This is a story I wrote for an english assignment. The assignment was to write about a modern day witch hunt.

Turning Point

Graveyards are gloomy places. There's row after row of dead bodies buried under bright green grass. Row after row of headstones, saying things like 'Rest In Peace' and 'Keep travelling the roads of heaven, Dad, until we meet again.'

Heaven. That's something that everyone has to make a choice about at some point in their lives. For me, it was two years ago, when I was seventeen. I made my choice the day six of my friends and I followed Cassandra Collins home from school.

Now that I think back, I can see that it was a stupid thing to do. It was all Brad's idea. He hated the fact that Cassandra was a Christian and he never missed a chance to tease her about it. We just followed along blindly like sheep.

I can still remember her face when we surrounded her in the middle of the park right next to the swings. She was more annoyed than scared, even when confronted by so many people. She'd put up with the teasing for weeks already and she was tired of it.

"What do you want now?" she demanded, throwing her bag onto a bench. Brad stepped in front of her. She was only a few inches shorter than he was, but he seemed to tower over her.

"You're a nut, you know. All you religious people are just the same. There is no God. You're just a bunch of crazy idiots."

That was tame compared to some of Brad's previous taunts, so I wasn't surprised when Cassandra barely blinked. It was only when Brad started yelling, "Nut!" over and over, that Cassandra jumped back. The others started to join in, and since everyone else was doing it, I did too.

Finally, Cassandra lost her patience. "Get lost!" she yelled. "What would you know?" She was close to tears as she moved to pick up her bag. Brad grabbed her arm and swung her around. Long, red hair flew across her face as she fought to hold the tears back.

A small voice inside my head said, "This isn't right," but I wasn't listening. My mind kept going through all the things Brad had said about her. That she was crazy to believe in God, nuts to believe that there was a heaven. Insane to be willing to die for something that doesn't even exist.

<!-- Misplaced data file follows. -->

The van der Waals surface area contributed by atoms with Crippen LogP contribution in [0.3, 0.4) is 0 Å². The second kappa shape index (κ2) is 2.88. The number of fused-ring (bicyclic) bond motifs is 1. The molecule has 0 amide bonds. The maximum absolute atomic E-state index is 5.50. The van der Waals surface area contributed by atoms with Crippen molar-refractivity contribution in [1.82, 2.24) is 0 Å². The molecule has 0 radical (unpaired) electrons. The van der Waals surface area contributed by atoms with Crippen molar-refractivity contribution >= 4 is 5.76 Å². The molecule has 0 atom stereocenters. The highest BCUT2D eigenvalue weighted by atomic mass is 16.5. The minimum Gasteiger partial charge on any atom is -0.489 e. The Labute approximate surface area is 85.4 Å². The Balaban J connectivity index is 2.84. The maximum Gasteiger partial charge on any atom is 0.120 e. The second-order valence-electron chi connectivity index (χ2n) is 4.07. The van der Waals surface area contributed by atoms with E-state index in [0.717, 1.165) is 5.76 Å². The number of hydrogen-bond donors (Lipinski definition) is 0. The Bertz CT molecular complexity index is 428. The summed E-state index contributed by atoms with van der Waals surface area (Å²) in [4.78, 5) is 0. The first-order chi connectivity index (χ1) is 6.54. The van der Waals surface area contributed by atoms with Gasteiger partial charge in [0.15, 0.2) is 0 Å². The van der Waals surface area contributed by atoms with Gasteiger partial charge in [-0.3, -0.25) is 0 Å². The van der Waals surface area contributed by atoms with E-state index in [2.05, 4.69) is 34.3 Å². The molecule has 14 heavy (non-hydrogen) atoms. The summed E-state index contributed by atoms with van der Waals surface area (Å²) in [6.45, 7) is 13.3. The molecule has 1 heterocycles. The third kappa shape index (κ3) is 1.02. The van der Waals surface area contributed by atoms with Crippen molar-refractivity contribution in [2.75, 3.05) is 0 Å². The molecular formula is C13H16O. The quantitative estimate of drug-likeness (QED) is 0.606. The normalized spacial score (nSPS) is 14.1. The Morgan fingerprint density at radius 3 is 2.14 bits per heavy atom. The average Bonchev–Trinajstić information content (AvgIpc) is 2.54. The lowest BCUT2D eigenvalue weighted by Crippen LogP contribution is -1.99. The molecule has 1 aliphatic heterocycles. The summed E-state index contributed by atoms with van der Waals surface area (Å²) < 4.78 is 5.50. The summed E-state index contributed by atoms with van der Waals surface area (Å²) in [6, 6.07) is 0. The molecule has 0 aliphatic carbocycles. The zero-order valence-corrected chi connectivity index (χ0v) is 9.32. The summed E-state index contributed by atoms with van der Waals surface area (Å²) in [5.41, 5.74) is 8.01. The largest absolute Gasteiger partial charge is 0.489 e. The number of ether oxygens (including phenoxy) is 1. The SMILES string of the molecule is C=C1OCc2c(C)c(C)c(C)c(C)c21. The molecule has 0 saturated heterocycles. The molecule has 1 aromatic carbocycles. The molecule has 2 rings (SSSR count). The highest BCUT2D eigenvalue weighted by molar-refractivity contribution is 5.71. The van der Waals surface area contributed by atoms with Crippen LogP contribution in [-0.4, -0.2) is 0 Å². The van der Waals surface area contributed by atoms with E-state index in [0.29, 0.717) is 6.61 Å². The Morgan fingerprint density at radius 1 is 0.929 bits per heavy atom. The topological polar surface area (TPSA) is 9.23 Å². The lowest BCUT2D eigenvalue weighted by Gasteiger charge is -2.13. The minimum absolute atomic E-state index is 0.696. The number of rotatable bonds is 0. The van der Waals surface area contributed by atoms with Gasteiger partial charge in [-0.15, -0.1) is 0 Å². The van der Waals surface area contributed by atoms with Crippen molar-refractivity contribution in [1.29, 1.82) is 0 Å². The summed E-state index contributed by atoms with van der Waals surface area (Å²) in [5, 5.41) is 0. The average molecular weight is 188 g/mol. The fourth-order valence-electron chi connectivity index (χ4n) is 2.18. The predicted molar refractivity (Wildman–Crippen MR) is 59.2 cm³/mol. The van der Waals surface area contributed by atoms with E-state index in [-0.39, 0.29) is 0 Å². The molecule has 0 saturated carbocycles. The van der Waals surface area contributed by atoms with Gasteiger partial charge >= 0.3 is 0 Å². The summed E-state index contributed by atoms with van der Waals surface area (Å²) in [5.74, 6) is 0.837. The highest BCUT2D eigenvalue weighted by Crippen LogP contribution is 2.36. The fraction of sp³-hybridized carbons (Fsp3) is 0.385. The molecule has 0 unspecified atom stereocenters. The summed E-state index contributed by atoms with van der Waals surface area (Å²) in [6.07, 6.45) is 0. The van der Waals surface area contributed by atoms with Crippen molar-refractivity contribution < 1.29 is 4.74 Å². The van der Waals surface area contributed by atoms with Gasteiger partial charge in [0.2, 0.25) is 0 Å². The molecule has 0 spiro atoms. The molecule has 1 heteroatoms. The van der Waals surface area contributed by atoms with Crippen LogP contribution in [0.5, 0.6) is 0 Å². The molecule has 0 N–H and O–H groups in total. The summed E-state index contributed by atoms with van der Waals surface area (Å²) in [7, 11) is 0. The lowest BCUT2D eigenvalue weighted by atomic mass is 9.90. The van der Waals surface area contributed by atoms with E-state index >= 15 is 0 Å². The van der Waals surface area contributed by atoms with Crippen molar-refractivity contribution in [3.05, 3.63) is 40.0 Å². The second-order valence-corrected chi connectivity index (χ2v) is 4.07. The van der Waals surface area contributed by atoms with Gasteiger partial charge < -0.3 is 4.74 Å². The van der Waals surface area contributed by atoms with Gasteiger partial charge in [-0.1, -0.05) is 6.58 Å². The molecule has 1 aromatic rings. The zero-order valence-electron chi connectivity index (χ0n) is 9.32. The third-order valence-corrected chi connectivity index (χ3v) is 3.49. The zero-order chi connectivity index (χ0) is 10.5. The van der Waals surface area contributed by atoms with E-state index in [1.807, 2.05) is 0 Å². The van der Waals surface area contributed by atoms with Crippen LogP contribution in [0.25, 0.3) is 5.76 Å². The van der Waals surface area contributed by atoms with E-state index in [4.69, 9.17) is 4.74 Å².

"The Romans used to throw Christians to the lions. Pity there aren't any lions around here," Brad sneered. I heard snickers from the boys around me. Now I realise that there wasn't anything funny about it at all.

Cassandra yanked her arm out of his grasp. "Leave me alone," she said, backing away.

That's when things got out of hand. Brad pulled a shiny black object out of his jacket pocket and pointed it at her. She froze, like a deer caught in headlights.

It took me a moment to realise it was a gun. I should have done something then, but I didn't. No one did. Someone started to say something but they were quickly shushed. Now I wish that I had said something.

"People like you pollute the rest of us," Brad growled. "If you want to die for your God so much, then I'll make it easy for you."

There was an earth shattering bang and Cassandra stumbled back, then she fell, seemingly in slow motion. Blood darkened her white shirt.

Everyone seemed to come back to their senses. Brad dropped the gun and bolted out of there. Everyone else followed, terrified that they would be caught. I should have gone with them but the sight of Cassandra sprawled on the grass made me stop. It didn't seem right to leave her. It was the first right decision I'd made that afternoon.

I knelt down beside her. Her eyes were wide with pain and fear. She fought to sit up, her eyes moving wildly, trying to focus on me. I pushed her back down gently. Taking off my jacket, I held it over the wound in her chest. Blood soaked through it.

"Stay still. I'll call an ambulance or something," I said frantically.

"God's real," she whispered. "Jesus is real. He wants me to go home."

"Home?" I wondered. Then, I realised what she was talking about. Heaven.

"Thank you for staying," she whispered. I had to lean over to hear what she said.

"I'm sorry," I whispered, knowing it wasn't enough. Words couldn't undo what had already happened. I wished with all my heart that I could turn back time. Maybe do things differently. But that's something no one can do, no matter how much they want to.

"Then I guess this wasn't a waste after all," she whispered. Her pale lips turned up in a small smile and she closed her eyes for the last time.

I sat there for a long time until a roller blader came by and saw us. Brad's fingerprints were found on the gun and he was charged with murder. One of my classmates told me that he was in counselling.

I come back to Cassandra's grave almost every month. I guess it is sort of in atonement for playing a part in her death. I also go to church every Sunday. If Cassandra believed in God so much that she paid the ultimate price for Him, then there must be some truth in it.

My pastor tells me that God has forgiven me, but I'm not so sure. I don't believe that God will ever forgive me, because I can't forgive myself.